Mount of Olives security beefed up to stop vandalism
Mount of Olives security
By MATTHEW WAGNER
Visitors to the Mount of Olives need no longer fear being attacked by the local Arab population, nor will gravesites of loved ones and righteous individuals be desecrated by vandals, Rabbi of the Holy Places Shmuel Rabinovitz promised on Wednesday.
"We have finally found a solution to the ongoing problem of vandalism and violence," said Rabinovitz. "Starting soon people will be able to feel secure and safe on the Mount of Olives and will know that the memory of the sacred souls that rest there will not be desecrated."
On Sunday the cabinet will be asked to vote to transfer responsibility for security on the Mount of Olives to the Construction and Housing Ministry. In addition to the security cameras and regular police patrols, the ministry will provide a budget for a private security company that will maintain a constant presence on the mount.
At the beginning of December the headstone of the Rebbe of Lalov, who passed away on Yom Kippur eve, was smashed by vandals using hammers. This was the latest, but not the only, severe case in which gravesites have been desecrated. Police suspect local Arab residents were responsible.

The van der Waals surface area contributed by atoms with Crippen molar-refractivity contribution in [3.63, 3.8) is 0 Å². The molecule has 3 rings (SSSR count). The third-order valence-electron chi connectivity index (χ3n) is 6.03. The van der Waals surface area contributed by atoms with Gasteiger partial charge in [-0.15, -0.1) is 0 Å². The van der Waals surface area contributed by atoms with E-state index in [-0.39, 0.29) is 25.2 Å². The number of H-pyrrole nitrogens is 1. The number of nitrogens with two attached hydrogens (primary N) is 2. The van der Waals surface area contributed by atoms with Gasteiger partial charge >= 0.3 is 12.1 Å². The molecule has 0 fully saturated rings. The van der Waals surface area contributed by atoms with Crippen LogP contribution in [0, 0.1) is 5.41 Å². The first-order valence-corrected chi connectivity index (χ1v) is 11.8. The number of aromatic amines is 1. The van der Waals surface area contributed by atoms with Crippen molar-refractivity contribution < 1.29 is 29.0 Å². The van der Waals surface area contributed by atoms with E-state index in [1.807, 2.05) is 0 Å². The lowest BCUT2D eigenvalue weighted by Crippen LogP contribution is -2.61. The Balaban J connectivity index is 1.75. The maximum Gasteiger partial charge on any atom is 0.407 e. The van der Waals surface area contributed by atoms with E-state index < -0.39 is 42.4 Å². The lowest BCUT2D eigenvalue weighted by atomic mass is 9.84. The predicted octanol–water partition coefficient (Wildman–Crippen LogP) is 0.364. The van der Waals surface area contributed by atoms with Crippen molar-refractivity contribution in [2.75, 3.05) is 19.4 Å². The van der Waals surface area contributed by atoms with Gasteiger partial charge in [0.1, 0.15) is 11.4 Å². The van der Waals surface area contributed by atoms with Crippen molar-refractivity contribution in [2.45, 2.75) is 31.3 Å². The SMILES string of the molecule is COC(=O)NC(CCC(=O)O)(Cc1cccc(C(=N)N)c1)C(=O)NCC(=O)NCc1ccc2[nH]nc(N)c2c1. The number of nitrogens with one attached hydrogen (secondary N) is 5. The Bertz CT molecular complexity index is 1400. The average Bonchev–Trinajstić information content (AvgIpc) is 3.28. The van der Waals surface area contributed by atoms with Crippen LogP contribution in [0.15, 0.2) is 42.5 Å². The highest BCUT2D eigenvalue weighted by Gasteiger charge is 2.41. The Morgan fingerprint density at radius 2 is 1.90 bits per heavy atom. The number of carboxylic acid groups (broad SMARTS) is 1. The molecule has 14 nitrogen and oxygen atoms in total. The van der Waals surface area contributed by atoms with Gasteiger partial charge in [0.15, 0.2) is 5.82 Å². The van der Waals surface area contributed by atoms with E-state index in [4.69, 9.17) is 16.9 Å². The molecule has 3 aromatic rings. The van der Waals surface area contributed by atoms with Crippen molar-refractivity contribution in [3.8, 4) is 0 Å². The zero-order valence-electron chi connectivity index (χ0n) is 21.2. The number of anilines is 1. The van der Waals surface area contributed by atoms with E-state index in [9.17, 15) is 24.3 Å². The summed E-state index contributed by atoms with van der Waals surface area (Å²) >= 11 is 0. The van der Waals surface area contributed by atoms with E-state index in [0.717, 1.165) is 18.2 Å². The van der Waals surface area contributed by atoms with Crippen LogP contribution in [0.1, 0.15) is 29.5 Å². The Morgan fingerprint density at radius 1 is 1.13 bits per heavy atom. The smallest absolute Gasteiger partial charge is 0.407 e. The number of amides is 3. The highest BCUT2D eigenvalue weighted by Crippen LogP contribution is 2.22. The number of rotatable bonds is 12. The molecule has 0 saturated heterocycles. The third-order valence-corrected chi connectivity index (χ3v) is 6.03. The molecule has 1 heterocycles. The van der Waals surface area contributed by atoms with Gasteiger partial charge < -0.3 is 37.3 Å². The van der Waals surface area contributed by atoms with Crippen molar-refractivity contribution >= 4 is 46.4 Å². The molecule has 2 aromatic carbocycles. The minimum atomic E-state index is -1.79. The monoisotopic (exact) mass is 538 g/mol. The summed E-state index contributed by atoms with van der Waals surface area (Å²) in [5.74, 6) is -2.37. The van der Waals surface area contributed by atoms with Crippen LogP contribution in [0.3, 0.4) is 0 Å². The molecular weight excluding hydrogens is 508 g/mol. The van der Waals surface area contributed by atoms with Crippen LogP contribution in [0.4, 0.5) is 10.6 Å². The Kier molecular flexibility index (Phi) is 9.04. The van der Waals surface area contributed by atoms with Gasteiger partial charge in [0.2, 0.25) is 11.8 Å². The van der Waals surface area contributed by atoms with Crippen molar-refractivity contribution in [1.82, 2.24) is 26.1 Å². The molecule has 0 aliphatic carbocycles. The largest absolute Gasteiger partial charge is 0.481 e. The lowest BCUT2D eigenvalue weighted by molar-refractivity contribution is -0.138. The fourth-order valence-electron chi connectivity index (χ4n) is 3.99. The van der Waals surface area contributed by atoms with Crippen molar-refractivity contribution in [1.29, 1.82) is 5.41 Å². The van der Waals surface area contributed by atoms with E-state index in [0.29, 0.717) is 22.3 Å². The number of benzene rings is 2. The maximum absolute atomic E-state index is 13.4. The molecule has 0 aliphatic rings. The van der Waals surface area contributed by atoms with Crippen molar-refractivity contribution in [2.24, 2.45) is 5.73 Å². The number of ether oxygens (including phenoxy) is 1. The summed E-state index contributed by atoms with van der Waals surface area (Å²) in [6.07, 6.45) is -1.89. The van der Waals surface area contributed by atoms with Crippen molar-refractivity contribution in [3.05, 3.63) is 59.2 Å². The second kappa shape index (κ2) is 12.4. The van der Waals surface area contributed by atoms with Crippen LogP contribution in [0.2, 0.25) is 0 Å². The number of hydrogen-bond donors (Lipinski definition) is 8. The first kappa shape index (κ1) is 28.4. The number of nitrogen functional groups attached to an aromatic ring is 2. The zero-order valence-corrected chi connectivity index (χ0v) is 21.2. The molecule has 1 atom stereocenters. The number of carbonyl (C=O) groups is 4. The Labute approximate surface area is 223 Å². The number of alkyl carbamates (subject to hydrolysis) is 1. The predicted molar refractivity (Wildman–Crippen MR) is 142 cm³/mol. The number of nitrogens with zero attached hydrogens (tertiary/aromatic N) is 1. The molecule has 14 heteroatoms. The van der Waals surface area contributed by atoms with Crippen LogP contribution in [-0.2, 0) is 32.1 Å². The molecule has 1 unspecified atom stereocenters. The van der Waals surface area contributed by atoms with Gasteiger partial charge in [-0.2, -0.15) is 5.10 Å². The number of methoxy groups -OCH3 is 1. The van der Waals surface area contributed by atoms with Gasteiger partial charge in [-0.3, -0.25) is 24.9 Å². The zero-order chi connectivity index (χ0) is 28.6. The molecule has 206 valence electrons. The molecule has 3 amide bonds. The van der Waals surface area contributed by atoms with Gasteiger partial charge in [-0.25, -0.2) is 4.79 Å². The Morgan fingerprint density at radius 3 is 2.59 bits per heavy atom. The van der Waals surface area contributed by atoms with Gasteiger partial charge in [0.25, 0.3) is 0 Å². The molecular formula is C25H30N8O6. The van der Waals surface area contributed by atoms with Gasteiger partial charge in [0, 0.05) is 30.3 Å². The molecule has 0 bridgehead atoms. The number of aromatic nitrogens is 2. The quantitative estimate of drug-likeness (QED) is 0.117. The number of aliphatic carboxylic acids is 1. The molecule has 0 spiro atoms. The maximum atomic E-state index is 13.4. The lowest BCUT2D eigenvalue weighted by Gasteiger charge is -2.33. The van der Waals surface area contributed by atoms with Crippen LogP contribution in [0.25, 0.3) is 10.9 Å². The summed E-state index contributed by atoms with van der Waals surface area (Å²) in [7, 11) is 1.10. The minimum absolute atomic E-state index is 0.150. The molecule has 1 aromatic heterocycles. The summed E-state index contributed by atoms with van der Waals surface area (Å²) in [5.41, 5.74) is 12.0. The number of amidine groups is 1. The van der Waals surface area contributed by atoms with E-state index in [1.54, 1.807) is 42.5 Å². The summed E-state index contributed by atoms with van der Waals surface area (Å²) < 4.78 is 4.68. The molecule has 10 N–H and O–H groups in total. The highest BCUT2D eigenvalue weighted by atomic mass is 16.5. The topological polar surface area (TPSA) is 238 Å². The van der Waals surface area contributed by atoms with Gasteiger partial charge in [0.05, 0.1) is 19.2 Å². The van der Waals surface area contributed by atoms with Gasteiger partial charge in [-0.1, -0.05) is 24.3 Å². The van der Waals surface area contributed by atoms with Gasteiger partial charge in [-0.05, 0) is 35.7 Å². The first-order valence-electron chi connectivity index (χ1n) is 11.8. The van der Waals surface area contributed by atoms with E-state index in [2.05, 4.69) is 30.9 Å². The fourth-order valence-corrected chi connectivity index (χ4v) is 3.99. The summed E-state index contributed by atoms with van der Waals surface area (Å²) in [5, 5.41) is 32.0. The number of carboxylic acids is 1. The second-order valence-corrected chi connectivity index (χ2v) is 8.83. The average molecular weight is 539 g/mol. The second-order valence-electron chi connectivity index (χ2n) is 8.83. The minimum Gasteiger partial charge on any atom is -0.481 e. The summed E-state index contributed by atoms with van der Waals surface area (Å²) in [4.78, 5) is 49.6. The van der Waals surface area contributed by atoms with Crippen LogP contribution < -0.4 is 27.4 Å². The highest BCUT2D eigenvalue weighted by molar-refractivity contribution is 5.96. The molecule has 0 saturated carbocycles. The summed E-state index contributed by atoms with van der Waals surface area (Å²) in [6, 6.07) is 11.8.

Construction and Housing Minister Ariel Atias, who agreed that his ministry would take over responsibility for security on the mount, told the haredi news service Hakol Haharedi [the haredi voice] that his ministry already had a budget of NIS 46 million for providing security in the Jewish Quarter of Jerusalem's Old City and in certain parts of east Jerusalem.
"We provide the funding for patrols in bullet-proof vehicles and security cameras but up until now no one has taken full responsibility for what happens on the Mount of Olives," said Atias.
"Originally, the Justice Ministry opposed allowing the Construction and Housing Ministry to provide the budget for a private security company. They claimed that the Mount of Olives was a tourist site and that the construction and housing ministry was responsible only for places where people lived."
Prime Minister's Office Director-General Eyal Gabbai was also involved with facilitating the transfer of authority over the mount to Atias's ministry.
"The situation has become impossible," said Atias. "There are broken headstones and families are afraid to go to the Mount of Olives. When graves are desecrated in the Diaspora it immediately becomes an international affair with the foreign ministry getting involved. But when it happens here in Israel nobody says anything."
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